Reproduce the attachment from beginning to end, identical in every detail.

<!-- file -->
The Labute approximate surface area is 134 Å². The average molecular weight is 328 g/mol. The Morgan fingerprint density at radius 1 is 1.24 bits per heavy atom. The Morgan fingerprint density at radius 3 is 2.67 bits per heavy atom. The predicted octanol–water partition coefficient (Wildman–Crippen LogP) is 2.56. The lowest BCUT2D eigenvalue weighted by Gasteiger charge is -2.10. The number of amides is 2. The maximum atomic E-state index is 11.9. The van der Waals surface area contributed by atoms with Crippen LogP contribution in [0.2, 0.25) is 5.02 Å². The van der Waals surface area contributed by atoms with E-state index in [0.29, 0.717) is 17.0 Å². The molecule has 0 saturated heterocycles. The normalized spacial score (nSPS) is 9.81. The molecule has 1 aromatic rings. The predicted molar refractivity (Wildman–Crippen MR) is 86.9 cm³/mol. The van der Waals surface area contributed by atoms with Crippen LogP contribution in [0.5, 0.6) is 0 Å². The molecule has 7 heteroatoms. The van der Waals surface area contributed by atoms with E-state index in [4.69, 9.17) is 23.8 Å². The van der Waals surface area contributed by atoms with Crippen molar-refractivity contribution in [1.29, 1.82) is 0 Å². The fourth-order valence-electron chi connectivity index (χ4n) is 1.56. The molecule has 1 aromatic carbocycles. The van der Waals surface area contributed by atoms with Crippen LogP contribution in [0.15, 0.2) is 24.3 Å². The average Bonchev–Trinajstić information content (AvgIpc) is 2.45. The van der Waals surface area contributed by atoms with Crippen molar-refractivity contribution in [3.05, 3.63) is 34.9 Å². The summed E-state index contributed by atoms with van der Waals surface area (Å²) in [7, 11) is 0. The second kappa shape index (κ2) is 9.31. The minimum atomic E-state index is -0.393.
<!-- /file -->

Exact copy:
The Labute approximate surface area is 134 Å². The average molecular weight is 328 g/mol. The Morgan fingerprint density at radius 1 is 1.24 bits per heavy atom. The Morgan fingerprint density at radius 3 is 2.67 bits per heavy atom. The predicted octanol–water partition coefficient (Wildman–Crippen LogP) is 2.56. The lowest BCUT2D eigenvalue weighted by Gasteiger charge is -2.10. The number of amides is 2. The maximum atomic E-state index is 11.9. The van der Waals surface area contributed by atoms with Crippen LogP contribution in [0.2, 0.25) is 5.02 Å². The van der Waals surface area contributed by atoms with E-state index in [0.29, 0.717) is 17.0 Å². The molecule has 0 saturated heterocycles. The normalized spacial score (nSPS) is 9.81. The molecule has 1 aromatic rings. The predicted molar refractivity (Wildman–Crippen MR) is 86.9 cm³/mol. The van der Waals surface area contributed by atoms with Crippen LogP contribution in [0.5, 0.6) is 0 Å². The molecule has 7 heteroatoms. The van der Waals surface area contributed by atoms with E-state index in [4.69, 9.17) is 23.8 Å². The van der Waals surface area contributed by atoms with Crippen molar-refractivity contribution in [1.29, 1.82) is 0 Å². The fourth-order valence-electron chi connectivity index (χ4n) is 1.56. The molecule has 1 aromatic carbocycles. The van der Waals surface area contributed by atoms with Crippen LogP contribution in [0.15, 0.2) is 24.3 Å². The average Bonchev–Trinajstić information content (AvgIpc) is 2.45. The van der Waals surface area contributed by atoms with Crippen molar-refractivity contribution in [3.05, 3.63) is 34.9 Å². The summed E-state index contributed by atoms with van der Waals surface area (Å²) in [7, 11) is 0. The second kappa shape index (κ2) is 9.31. The minimum atomic E-state index is -0.393.